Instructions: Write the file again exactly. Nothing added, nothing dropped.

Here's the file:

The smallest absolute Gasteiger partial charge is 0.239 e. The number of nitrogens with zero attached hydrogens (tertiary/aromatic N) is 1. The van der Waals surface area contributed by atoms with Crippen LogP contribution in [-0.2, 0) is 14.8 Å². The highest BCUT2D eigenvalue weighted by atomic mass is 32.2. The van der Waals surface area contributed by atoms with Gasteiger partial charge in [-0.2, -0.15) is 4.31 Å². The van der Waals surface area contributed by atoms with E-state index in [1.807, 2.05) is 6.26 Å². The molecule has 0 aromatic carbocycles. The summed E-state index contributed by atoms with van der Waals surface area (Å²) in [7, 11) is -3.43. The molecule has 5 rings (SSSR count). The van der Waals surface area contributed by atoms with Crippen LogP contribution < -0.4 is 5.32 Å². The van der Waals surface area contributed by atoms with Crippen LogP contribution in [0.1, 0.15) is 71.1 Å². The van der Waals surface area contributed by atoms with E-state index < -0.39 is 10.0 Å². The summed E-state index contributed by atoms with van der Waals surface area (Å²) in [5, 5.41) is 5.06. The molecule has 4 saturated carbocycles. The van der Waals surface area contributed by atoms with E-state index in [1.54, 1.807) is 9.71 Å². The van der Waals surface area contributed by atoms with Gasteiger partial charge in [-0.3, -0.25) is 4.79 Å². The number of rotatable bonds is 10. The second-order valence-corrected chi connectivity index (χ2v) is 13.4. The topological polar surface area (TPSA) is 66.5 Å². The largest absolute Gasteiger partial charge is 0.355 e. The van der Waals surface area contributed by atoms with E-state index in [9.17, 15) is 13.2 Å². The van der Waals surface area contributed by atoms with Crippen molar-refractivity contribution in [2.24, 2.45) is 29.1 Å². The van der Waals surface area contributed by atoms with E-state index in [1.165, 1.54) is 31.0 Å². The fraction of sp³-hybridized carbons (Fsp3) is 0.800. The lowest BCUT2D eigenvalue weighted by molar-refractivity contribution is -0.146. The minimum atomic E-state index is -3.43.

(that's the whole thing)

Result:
The smallest absolute Gasteiger partial charge is 0.239 e. The number of nitrogens with zero attached hydrogens (tertiary/aromatic N) is 1. The van der Waals surface area contributed by atoms with Crippen LogP contribution in [-0.2, 0) is 14.8 Å². The highest BCUT2D eigenvalue weighted by atomic mass is 32.2. The van der Waals surface area contributed by atoms with Gasteiger partial charge in [-0.2, -0.15) is 4.31 Å². The van der Waals surface area contributed by atoms with E-state index in [1.807, 2.05) is 6.26 Å². The molecule has 0 aromatic carbocycles. The summed E-state index contributed by atoms with van der Waals surface area (Å²) in [7, 11) is -3.43. The molecule has 5 rings (SSSR count). The van der Waals surface area contributed by atoms with Crippen LogP contribution < -0.4 is 5.32 Å². The van der Waals surface area contributed by atoms with Crippen LogP contribution in [0.1, 0.15) is 71.1 Å². The van der Waals surface area contributed by atoms with E-state index < -0.39 is 10.0 Å². The summed E-state index contributed by atoms with van der Waals surface area (Å²) in [5, 5.41) is 5.06. The molecule has 4 saturated carbocycles. The van der Waals surface area contributed by atoms with E-state index in [1.54, 1.807) is 9.71 Å². The van der Waals surface area contributed by atoms with Gasteiger partial charge in [-0.3, -0.25) is 4.79 Å². The number of rotatable bonds is 10. The second-order valence-corrected chi connectivity index (χ2v) is 13.4. The topological polar surface area (TPSA) is 66.5 Å². The largest absolute Gasteiger partial charge is 0.355 e. The van der Waals surface area contributed by atoms with E-state index in [9.17, 15) is 13.2 Å². The van der Waals surface area contributed by atoms with Crippen molar-refractivity contribution in [2.24, 2.45) is 29.1 Å². The van der Waals surface area contributed by atoms with E-state index in [1.165, 1.54) is 31.0 Å². The fraction of sp³-hybridized carbons (Fsp3) is 0.800. The lowest BCUT2D eigenvalue weighted by molar-refractivity contribution is -0.146. The minimum atomic E-state index is -3.43.